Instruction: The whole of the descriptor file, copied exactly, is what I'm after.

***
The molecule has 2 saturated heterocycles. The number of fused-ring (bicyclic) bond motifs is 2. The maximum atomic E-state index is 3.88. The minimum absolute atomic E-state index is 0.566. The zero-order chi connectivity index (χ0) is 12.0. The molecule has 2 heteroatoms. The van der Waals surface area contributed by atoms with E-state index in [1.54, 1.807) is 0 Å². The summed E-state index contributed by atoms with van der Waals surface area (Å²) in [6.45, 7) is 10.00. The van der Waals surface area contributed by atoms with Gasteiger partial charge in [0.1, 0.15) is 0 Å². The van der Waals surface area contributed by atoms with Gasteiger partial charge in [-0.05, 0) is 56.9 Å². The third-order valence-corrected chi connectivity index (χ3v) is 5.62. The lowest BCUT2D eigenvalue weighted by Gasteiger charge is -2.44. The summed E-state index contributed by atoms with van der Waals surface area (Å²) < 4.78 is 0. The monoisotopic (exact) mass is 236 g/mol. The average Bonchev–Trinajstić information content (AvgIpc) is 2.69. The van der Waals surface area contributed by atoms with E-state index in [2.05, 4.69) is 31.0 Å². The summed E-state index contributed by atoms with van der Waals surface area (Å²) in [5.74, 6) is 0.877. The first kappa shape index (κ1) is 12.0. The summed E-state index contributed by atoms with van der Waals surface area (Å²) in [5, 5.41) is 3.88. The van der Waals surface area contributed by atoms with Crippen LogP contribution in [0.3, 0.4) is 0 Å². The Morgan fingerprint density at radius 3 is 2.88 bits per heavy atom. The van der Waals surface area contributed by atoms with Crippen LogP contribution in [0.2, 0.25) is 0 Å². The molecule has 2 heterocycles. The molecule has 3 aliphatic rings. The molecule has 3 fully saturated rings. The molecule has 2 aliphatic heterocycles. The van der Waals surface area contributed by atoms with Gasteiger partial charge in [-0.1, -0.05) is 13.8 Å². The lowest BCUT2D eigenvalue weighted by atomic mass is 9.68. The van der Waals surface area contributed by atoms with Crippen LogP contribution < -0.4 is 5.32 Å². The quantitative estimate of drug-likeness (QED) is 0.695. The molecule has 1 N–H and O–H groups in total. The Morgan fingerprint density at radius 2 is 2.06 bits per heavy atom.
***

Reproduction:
The molecule has 2 saturated heterocycles. The number of fused-ring (bicyclic) bond motifs is 2. The maximum atomic E-state index is 3.88. The minimum absolute atomic E-state index is 0.566. The zero-order chi connectivity index (χ0) is 12.0. The molecule has 2 heteroatoms. The van der Waals surface area contributed by atoms with E-state index in [1.54, 1.807) is 0 Å². The summed E-state index contributed by atoms with van der Waals surface area (Å²) in [6.45, 7) is 10.00. The van der Waals surface area contributed by atoms with Gasteiger partial charge in [0.1, 0.15) is 0 Å². The van der Waals surface area contributed by atoms with Gasteiger partial charge in [-0.05, 0) is 56.9 Å². The third-order valence-corrected chi connectivity index (χ3v) is 5.62. The lowest BCUT2D eigenvalue weighted by Gasteiger charge is -2.44. The summed E-state index contributed by atoms with van der Waals surface area (Å²) < 4.78 is 0. The monoisotopic (exact) mass is 236 g/mol. The average Bonchev–Trinajstić information content (AvgIpc) is 2.69. The van der Waals surface area contributed by atoms with E-state index in [2.05, 4.69) is 31.0 Å². The summed E-state index contributed by atoms with van der Waals surface area (Å²) in [5.74, 6) is 0.877. The first kappa shape index (κ1) is 12.0. The summed E-state index contributed by atoms with van der Waals surface area (Å²) in [5, 5.41) is 3.88. The van der Waals surface area contributed by atoms with Crippen LogP contribution in [0.3, 0.4) is 0 Å². The Morgan fingerprint density at radius 3 is 2.88 bits per heavy atom. The van der Waals surface area contributed by atoms with Crippen LogP contribution in [0.2, 0.25) is 0 Å². The molecule has 2 heterocycles. The molecule has 3 aliphatic rings. The molecule has 3 fully saturated rings. The molecule has 2 aliphatic heterocycles. The van der Waals surface area contributed by atoms with Gasteiger partial charge in [-0.1, -0.05) is 13.8 Å². The lowest BCUT2D eigenvalue weighted by atomic mass is 9.68. The van der Waals surface area contributed by atoms with Crippen LogP contribution < -0.4 is 5.32 Å². The quantitative estimate of drug-likeness (QED) is 0.695. The molecule has 1 N–H and O–H groups in total. The Morgan fingerprint density at radius 2 is 2.06 bits per heavy atom.